Thanks to Mr. Rients and his Boot Hill campaign I've had a mini-obsession with westerns recently. I did some cogitating about how to DM a western game before, but never came to any conclusions.
After recently re-watching a bunch of films I think I better understand the genre.
Westerns are about Law and how we as individuals fit within that framework. Often they are about communities on the frontier that are just outside the oncoming tide of Law (Tombstone, Deadwood). You can gamble there, carry weapons, and pay for sex. You can drink all night and shoot your revolver into the air.
Westerns are even more often about the individual seeking justice outside the Law. You might call this revenge, but "revenge" has connotations of patience and guile. Westerns are about dogged pursuit of the flown outlaw. I think a better word would be Reckoning, a biblical style of answering for crimes.
So, how does this help with DMing within the genre? Well, I think know this will help line up conflicts that feel right. But for certain types of campaign I think it might even be clearer.
Parties playing rustlers, train robbers, or shootists will eventually face two options: fade into obscurity or violent conflict with the Law. I think a time limit will help foster this. Say you give you players 5-10 sessions to do what the will, and you crank up the tension each session. The Fuse.
Success will bring notoriety which will bring the inevitable Reckoning. More posses. Posses form quicker. Homesteads and townships are forewarned and armed.
The time limit can also work for the person looking to bring the Reckoning (think the Searchers, True Grit). It is "ugly" in the sense of being brutal and outside the civilizing Law. Give players the same 5-10 sessions to track down leads and enact personal justice. How much of a lead did the Comancheros get? Can you catch the gunslinger before he crosses the border into Mexico?
Generally there is one person on this mission, but it actually makes for good roleplaying with sidekicks that question the vendetta and will need to sacrifice themselves for the hero or be sacrificed by them.
This one is more complicated and might require more artistry on the part of the DM. With "good," I'm thinking of the westerns where there is a law abiding element, doing their best to accommodate those that chafe at the Law, and, eventually, things go to shit (think Tombstone).
Here the time limit isn't important so much as the tension the DM builds. The opposition will push the players and push them and push them, until that invisible line has been crossed and violence ensues.
The DM will have to do that pushing. In a D&D game this might feel like the DM is an adversary, but hopefully players will know that if they roll up a shopkeep character who lives in Tombstone, they won't just be running a trading simulation, bad things will force themselves into their lives, tough choices will need to be made.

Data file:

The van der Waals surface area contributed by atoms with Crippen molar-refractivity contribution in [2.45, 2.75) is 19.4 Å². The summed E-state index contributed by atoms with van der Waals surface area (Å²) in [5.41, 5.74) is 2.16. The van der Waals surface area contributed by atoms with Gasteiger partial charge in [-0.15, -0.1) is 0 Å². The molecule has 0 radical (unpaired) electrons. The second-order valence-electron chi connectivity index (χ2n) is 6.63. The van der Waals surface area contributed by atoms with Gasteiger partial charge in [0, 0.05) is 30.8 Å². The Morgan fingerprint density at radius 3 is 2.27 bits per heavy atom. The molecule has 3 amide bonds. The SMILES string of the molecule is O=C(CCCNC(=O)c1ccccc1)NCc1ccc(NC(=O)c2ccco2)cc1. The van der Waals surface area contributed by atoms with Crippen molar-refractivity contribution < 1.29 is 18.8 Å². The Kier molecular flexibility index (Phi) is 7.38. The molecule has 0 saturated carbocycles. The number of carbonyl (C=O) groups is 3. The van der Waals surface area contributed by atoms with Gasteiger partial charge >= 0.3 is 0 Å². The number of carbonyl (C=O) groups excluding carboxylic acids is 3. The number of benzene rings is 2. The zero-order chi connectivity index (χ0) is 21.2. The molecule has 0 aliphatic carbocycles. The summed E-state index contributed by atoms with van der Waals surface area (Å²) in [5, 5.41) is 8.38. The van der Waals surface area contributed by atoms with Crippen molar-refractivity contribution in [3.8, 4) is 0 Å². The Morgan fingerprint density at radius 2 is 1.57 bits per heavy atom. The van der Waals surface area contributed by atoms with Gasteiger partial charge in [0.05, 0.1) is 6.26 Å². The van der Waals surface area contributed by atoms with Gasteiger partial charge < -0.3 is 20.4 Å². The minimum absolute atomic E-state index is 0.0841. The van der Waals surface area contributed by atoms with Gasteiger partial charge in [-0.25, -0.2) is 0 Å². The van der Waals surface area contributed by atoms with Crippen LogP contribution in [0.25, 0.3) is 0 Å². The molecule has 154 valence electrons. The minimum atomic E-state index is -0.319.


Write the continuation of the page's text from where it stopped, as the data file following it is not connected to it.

I think that a Pirate game would be just like the Bad above, the Queen's navy is on your trail and evetually your crew will be dispersed or hanged. A more tangible monetary threshold might be more fun in that case though-- raise 20,000 doubloons and you "win."
American gangsters are so similar that they almost seem like modern westerns to me. Pretty Boy Floyd and Curly Bill Brocious serve the same function in relation to folklore and the Law, well except with perhaps a tad more hero worship in the grueling economy of the 30's. It seems to me you could put a 5-10 session limit on a Gangbusters campaign and have it work well.
One subset of the gangster genre is different though, this is the mob boss that falls from power. What eventually becomes the Scarface movie. Law wins even against those who have built up entire power structures outside of it. But this is more modern, the gangster never had long even if they were the only ones who didn't realize it. I realize now though, that the same pressure cooker approach for the "good" above might work with these. Small troubles snowball until the boss' empire slips through their hands all at once
And how about Cthulhu games, are they similar in that there is a Fuse, just that it leads, not to violent confrontation, but insanity? I've never played CoC so I can't say much about it.
In conclusion, if any of this has merit it goes a long way to explain why I've never heard of a long Western campaign- it's actually contrary to the genre. It explains why Westerns, Pirate games, and Gangster games will always dwell in the realm of the one-off. It also explains why D&D's long, ongoing progress building makes for the most popular genre, it takes more time and its goals rarely satisfied; we can have a shoot out in a night and feel like we scratched the genre itch, but if your fighter never got their own keep, your wizard never made their own spell, there will always be that unfulfilled goal.